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Jonathan Coopersmith, “Creative *Con*struction: The Importance of Fraud, Fear and Froth in Emerging Technologies” (History and Philosophy of Science talks)

One of the great American lies is “Build a better mousetrap and the world will beat a path to your door.” In reality, in turning emerging technologies into reality, in developing and then diffusing a technology commercially, the idea is only the first—and often easiest—step in a long, uncertain and costly path. To get the world—or even a small subsection—interested in your mousetrap required generating excitement, enthusiasm, greed, fear, and perceived opportunity. This talk examines the historical evolution of the supporting ecosystem in Britain and the United States of promoters, regulators (often one step behind the promoters), publicists, analysts, market researchers, experts, journalists, lawyers, marketeers, sales agents, and others who tried to stimulate attention and commitment to an emerging technology.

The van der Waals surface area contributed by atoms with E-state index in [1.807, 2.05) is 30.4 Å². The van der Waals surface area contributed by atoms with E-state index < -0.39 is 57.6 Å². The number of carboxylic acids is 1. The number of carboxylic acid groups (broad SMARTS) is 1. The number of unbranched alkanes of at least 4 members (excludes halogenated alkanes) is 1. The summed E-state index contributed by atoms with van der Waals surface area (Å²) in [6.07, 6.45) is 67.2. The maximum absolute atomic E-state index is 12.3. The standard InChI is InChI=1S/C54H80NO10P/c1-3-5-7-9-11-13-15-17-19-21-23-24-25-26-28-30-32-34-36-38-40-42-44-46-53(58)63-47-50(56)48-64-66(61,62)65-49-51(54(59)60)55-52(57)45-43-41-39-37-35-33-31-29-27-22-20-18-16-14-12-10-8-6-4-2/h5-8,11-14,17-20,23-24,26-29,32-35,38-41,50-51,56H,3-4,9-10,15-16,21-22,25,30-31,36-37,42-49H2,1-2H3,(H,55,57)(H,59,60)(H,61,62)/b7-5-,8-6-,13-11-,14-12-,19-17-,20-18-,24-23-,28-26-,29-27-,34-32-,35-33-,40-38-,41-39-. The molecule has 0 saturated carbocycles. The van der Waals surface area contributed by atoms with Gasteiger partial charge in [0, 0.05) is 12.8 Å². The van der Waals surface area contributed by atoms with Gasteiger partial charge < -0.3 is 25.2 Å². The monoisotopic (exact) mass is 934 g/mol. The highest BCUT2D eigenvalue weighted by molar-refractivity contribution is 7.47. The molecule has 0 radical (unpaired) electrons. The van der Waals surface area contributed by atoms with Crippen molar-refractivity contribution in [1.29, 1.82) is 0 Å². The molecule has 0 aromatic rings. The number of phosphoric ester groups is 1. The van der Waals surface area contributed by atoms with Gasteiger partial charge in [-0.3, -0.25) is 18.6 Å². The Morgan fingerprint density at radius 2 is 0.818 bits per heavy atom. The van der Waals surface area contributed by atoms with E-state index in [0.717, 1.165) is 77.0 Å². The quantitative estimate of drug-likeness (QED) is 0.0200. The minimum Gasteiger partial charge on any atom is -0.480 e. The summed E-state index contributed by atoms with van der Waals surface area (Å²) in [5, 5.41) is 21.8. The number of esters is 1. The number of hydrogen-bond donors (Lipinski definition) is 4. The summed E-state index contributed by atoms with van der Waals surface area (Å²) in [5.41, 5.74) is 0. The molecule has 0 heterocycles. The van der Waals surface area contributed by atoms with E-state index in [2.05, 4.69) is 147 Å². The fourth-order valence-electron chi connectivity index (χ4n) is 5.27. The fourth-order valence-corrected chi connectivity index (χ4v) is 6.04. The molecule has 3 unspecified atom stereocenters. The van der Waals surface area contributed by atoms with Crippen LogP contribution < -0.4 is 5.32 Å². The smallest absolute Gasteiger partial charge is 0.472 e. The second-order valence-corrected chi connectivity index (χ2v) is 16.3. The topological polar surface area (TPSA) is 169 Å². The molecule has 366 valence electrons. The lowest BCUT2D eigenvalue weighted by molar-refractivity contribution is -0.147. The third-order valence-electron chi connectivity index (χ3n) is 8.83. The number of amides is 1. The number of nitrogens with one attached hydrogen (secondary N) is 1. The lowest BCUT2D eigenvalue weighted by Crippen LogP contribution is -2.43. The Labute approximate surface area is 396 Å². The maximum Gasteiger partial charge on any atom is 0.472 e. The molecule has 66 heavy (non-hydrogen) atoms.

Jonathan Coopersmith has taught the history of technology at Texas A&M University since the last century. His previous work on Russian electrification, communication technologies and pornography, and the fax machine have spurred his current work on failure and emerging technologies. He is part of the “To Boldly Preserve: Archiving the Next Half-Century of Spaceflight” effort. 


This event is part of the History and Philosophy of Science weekly talk series.

Friday, February 28 at 12:00pm

Waggener Hall (WAG), 316
2110 SPEEDWAY , Austin, Texas 78705

Event Type

Academics, Arts & Humanities, Science & Tech


College of Liberal Arts

Target Audience

Students, Staff, Faculty, General Public


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